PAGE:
The Court of Appeals for the First Circuit has ruled that under Massachusetts’ unique tip statute, shift supervisors cannot participate in the tip jar-based tip pool in Massachusetts locations. Matamoros v. Starbucks Corp., 2012 U.S. App. LEXIS 23185 (1st Cir. Nov. 9, 2012). Several years ago, a California Appeal Court ruled just the opposite under California state law.
In Matamoros, the First Circuit confronted the issue of whether a shift supervisor was a proper tip pool participant under the novel language of the Massachusetts’ Tips Act, Mass. Gen. Laws ch. 149, § 152A, which limits tip pool participation to individuals employed as “a waiter, waitress, bus person, and counter staff, who: (1) serves beverages or prepared food directly to patrons, or who clears patrons’ tables; (2) works in a restaurant, banquet facility, or other place where prepared food or beverages are served; and (3) who has no managerial responsibility.” Observing that this conjunctive test required Starbucks to meet all three prongs, the court focused on the last prong, whether shift supervisors possessed any “managerial responsibility.” Applying this literal Massachusetts-specific statutory definition without reference to legislative history or other extrinsic materials, the court concluded that the Tips Act “says what it means and means what it says” and, because the shift supervisors directed the work of others, the ruling that they should not have participated in the tip pool was correct.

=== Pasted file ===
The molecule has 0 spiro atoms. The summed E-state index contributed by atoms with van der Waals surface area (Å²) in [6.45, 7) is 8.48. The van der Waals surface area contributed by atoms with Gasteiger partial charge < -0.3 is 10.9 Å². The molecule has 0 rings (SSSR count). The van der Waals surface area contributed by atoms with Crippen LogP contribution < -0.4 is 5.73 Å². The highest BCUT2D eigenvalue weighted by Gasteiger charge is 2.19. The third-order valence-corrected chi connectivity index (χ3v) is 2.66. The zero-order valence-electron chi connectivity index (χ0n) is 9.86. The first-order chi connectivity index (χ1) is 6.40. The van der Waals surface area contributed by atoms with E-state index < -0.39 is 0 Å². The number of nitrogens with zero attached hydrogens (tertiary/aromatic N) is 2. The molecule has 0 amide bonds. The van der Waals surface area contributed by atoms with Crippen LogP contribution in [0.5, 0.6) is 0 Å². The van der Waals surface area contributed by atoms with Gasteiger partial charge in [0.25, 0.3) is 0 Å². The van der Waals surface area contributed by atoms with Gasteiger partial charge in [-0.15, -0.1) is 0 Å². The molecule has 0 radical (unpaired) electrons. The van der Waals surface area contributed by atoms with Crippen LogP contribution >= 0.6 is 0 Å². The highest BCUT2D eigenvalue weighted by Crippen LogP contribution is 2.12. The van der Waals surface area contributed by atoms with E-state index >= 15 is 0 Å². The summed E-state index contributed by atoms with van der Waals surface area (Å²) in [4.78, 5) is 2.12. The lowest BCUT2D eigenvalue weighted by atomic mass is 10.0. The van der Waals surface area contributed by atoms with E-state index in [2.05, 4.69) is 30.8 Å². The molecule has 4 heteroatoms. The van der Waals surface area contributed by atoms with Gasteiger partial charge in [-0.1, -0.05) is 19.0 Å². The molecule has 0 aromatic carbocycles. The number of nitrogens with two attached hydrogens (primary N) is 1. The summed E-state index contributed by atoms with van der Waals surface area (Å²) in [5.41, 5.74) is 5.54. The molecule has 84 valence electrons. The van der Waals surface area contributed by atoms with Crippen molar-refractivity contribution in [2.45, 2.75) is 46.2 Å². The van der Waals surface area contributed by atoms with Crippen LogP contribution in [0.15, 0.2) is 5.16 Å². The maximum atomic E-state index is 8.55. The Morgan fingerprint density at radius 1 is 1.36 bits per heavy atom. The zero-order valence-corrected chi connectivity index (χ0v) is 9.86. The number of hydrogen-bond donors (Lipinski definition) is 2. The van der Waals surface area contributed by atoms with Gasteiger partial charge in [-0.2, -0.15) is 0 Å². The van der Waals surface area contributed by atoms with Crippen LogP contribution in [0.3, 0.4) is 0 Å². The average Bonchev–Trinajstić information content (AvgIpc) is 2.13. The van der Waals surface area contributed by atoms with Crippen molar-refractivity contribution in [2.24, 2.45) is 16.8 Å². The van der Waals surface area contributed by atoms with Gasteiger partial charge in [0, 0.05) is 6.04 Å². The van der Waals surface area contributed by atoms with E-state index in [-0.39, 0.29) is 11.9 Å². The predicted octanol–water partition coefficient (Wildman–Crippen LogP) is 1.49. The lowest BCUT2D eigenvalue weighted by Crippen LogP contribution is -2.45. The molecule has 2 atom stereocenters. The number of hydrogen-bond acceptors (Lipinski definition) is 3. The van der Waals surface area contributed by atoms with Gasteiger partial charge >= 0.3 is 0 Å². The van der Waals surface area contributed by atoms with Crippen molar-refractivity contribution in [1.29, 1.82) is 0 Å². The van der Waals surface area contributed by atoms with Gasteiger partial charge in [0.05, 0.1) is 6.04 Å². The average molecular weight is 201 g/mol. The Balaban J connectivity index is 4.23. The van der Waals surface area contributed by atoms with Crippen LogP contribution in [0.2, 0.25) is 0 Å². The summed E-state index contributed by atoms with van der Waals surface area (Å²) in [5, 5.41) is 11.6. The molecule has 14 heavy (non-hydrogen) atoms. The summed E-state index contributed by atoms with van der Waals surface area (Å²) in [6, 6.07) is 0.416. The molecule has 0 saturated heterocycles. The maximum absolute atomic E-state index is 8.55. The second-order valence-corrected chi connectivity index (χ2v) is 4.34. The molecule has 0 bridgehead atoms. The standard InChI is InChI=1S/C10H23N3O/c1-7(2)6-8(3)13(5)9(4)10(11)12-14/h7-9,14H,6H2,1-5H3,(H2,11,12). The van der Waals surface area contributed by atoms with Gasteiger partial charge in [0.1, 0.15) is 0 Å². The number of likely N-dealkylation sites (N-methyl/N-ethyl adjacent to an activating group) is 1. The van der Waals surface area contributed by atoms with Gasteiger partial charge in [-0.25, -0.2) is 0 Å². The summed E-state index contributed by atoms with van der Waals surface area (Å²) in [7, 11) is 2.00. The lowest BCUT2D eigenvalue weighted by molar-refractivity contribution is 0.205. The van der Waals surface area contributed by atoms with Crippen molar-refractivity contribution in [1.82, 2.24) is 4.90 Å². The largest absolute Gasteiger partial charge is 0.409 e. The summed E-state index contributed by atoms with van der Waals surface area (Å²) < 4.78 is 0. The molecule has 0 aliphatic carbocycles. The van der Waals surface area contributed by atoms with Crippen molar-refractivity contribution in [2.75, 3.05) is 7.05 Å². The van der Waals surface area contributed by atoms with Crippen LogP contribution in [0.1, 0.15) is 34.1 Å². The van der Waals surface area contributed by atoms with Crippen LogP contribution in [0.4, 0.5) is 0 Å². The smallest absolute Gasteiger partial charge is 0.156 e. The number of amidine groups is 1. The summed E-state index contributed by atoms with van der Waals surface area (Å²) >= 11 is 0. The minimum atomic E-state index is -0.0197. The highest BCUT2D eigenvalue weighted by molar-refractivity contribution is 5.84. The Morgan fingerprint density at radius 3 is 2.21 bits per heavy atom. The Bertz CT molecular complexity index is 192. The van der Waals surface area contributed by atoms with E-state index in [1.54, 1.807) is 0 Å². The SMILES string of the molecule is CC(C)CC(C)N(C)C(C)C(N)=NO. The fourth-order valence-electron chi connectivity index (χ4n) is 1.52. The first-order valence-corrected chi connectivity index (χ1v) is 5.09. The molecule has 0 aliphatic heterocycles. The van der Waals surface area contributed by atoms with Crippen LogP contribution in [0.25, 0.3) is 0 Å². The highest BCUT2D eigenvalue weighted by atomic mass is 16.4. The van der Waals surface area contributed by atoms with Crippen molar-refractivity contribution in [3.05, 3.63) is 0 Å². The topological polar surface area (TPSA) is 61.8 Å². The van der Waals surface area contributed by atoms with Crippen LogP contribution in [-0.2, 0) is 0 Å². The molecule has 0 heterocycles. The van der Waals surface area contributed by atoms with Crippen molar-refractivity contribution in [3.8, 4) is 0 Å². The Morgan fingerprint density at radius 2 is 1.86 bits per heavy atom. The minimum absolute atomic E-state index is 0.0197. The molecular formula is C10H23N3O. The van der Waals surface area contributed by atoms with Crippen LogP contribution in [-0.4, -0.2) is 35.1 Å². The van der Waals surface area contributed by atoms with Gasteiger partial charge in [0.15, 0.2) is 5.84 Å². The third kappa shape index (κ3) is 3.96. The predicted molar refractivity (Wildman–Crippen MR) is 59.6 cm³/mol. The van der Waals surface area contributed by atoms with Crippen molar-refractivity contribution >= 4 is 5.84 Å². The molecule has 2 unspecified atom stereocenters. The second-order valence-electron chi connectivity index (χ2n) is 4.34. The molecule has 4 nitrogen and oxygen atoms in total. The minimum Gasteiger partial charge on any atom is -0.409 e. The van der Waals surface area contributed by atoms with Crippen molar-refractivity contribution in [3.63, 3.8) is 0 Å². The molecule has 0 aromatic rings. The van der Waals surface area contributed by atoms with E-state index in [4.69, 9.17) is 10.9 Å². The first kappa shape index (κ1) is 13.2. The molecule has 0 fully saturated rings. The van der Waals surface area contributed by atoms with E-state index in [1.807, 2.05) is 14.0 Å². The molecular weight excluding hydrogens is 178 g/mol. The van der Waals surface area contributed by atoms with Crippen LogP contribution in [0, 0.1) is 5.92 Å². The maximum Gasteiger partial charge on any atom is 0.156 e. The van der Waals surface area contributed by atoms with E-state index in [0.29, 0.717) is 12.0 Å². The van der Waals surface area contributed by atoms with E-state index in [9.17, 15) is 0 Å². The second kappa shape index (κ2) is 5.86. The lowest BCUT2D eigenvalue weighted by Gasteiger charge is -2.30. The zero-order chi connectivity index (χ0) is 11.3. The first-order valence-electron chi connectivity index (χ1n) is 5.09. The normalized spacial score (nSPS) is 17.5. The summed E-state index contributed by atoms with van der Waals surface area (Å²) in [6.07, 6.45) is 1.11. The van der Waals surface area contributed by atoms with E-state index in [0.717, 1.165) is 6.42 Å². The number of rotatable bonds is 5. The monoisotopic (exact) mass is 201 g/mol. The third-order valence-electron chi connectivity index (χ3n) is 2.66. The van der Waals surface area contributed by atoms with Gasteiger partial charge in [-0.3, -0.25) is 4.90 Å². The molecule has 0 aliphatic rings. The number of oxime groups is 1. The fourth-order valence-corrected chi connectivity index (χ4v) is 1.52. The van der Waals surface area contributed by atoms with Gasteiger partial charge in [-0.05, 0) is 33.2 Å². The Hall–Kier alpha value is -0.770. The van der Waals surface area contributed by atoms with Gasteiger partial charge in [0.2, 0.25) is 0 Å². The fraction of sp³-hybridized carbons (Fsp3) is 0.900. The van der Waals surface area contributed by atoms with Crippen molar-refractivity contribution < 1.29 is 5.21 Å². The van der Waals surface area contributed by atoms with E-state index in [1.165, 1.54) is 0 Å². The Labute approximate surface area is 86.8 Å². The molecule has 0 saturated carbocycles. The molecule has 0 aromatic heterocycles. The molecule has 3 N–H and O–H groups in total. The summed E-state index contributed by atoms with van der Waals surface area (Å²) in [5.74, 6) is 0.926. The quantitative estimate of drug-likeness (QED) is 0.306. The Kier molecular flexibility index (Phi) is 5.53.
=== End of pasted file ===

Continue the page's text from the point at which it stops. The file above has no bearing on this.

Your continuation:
Matamoros poses concerns for hospitality employers in Massachusetts, where it has now been clarified that tip pool participation is greatly constrained by the language of the Tips Act. While it is possible Starbucks will seek review of this decision from the United States Supreme Court, review of this state law issue does not seem likely. All Massachusetts hospitality employers should review their tip practices in response to this decision.